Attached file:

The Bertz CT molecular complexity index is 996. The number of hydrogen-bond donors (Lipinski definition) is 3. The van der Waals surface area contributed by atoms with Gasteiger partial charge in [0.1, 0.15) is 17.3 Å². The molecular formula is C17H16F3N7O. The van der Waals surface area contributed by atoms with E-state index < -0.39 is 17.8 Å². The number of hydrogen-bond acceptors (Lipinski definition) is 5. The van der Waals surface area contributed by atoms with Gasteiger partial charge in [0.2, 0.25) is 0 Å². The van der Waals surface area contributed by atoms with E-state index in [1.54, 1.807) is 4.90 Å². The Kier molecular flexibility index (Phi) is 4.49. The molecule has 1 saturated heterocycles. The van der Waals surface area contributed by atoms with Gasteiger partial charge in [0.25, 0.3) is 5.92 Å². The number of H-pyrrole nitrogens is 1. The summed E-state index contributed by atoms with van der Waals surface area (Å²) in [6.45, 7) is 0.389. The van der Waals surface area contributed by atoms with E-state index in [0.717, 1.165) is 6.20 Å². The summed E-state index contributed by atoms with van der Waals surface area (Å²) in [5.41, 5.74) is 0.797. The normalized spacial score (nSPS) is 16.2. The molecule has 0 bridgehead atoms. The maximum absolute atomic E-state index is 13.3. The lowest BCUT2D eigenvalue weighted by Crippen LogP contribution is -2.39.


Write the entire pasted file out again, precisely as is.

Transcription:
The Bertz CT molecular complexity index is 996. The number of hydrogen-bond donors (Lipinski definition) is 3. The van der Waals surface area contributed by atoms with Gasteiger partial charge in [0.1, 0.15) is 17.3 Å². The molecular formula is C17H16F3N7O. The van der Waals surface area contributed by atoms with E-state index < -0.39 is 17.8 Å². The number of hydrogen-bond acceptors (Lipinski definition) is 5. The van der Waals surface area contributed by atoms with Gasteiger partial charge in [0.2, 0.25) is 0 Å². The van der Waals surface area contributed by atoms with E-state index in [1.54, 1.807) is 4.90 Å². The Kier molecular flexibility index (Phi) is 4.49. The molecule has 1 saturated heterocycles. The van der Waals surface area contributed by atoms with Gasteiger partial charge in [0.25, 0.3) is 5.92 Å². The number of H-pyrrole nitrogens is 1. The summed E-state index contributed by atoms with van der Waals surface area (Å²) in [6.45, 7) is 0.389. The van der Waals surface area contributed by atoms with E-state index in [0.717, 1.165) is 6.20 Å². The summed E-state index contributed by atoms with van der Waals surface area (Å²) in [5.41, 5.74) is 0.797. The normalized spacial score (nSPS) is 16.2. The molecule has 0 bridgehead atoms. The maximum absolute atomic E-state index is 13.3. The lowest BCUT2D eigenvalue weighted by Crippen LogP contribution is -2.39.